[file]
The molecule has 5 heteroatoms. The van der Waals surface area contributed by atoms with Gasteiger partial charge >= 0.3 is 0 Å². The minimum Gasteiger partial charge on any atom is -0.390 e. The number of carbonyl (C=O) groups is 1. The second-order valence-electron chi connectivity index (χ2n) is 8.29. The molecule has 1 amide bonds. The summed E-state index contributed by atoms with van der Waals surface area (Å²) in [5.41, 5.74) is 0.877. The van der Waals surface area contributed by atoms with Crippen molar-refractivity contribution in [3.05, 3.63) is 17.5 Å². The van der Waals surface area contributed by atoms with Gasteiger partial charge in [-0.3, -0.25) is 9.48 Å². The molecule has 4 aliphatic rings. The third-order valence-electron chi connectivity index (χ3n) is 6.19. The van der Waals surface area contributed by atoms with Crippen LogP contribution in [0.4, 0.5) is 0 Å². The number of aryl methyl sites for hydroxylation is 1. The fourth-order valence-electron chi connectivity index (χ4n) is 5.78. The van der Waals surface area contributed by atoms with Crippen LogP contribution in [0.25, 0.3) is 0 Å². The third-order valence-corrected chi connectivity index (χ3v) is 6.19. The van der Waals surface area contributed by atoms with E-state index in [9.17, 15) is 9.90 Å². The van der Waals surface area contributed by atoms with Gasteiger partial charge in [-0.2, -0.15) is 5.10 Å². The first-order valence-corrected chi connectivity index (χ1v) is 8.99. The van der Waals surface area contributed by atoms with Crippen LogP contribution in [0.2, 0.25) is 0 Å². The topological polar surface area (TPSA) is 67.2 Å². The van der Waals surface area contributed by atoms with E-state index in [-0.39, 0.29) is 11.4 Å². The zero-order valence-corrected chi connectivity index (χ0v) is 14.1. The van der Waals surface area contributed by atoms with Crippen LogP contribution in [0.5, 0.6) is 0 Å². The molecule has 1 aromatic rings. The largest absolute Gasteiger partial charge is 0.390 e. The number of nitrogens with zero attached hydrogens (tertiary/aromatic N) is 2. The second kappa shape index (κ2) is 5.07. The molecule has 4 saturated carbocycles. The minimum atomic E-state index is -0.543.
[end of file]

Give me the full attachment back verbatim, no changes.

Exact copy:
The molecule has 5 heteroatoms. The van der Waals surface area contributed by atoms with Gasteiger partial charge >= 0.3 is 0 Å². The minimum Gasteiger partial charge on any atom is -0.390 e. The number of carbonyl (C=O) groups is 1. The second-order valence-electron chi connectivity index (χ2n) is 8.29. The molecule has 1 amide bonds. The summed E-state index contributed by atoms with van der Waals surface area (Å²) in [5.41, 5.74) is 0.877. The van der Waals surface area contributed by atoms with Crippen molar-refractivity contribution in [3.05, 3.63) is 17.5 Å². The van der Waals surface area contributed by atoms with Gasteiger partial charge in [-0.3, -0.25) is 9.48 Å². The molecule has 4 aliphatic rings. The third-order valence-electron chi connectivity index (χ3n) is 6.19. The van der Waals surface area contributed by atoms with Crippen LogP contribution in [0.4, 0.5) is 0 Å². The number of aryl methyl sites for hydroxylation is 1. The fourth-order valence-electron chi connectivity index (χ4n) is 5.78. The van der Waals surface area contributed by atoms with Crippen LogP contribution in [0.25, 0.3) is 0 Å². The third-order valence-corrected chi connectivity index (χ3v) is 6.19. The van der Waals surface area contributed by atoms with E-state index in [9.17, 15) is 9.90 Å². The van der Waals surface area contributed by atoms with Gasteiger partial charge in [-0.2, -0.15) is 5.10 Å². The first-order valence-corrected chi connectivity index (χ1v) is 8.99. The van der Waals surface area contributed by atoms with Crippen LogP contribution in [0.2, 0.25) is 0 Å². The topological polar surface area (TPSA) is 67.2 Å². The van der Waals surface area contributed by atoms with E-state index in [-0.39, 0.29) is 11.4 Å². The zero-order valence-corrected chi connectivity index (χ0v) is 14.1. The van der Waals surface area contributed by atoms with Crippen LogP contribution in [0.5, 0.6) is 0 Å². The molecule has 1 aromatic rings. The largest absolute Gasteiger partial charge is 0.390 e. The number of nitrogens with zero attached hydrogens (tertiary/aromatic N) is 2. The second kappa shape index (κ2) is 5.07. The molecule has 4 saturated carbocycles. The minimum atomic E-state index is -0.543.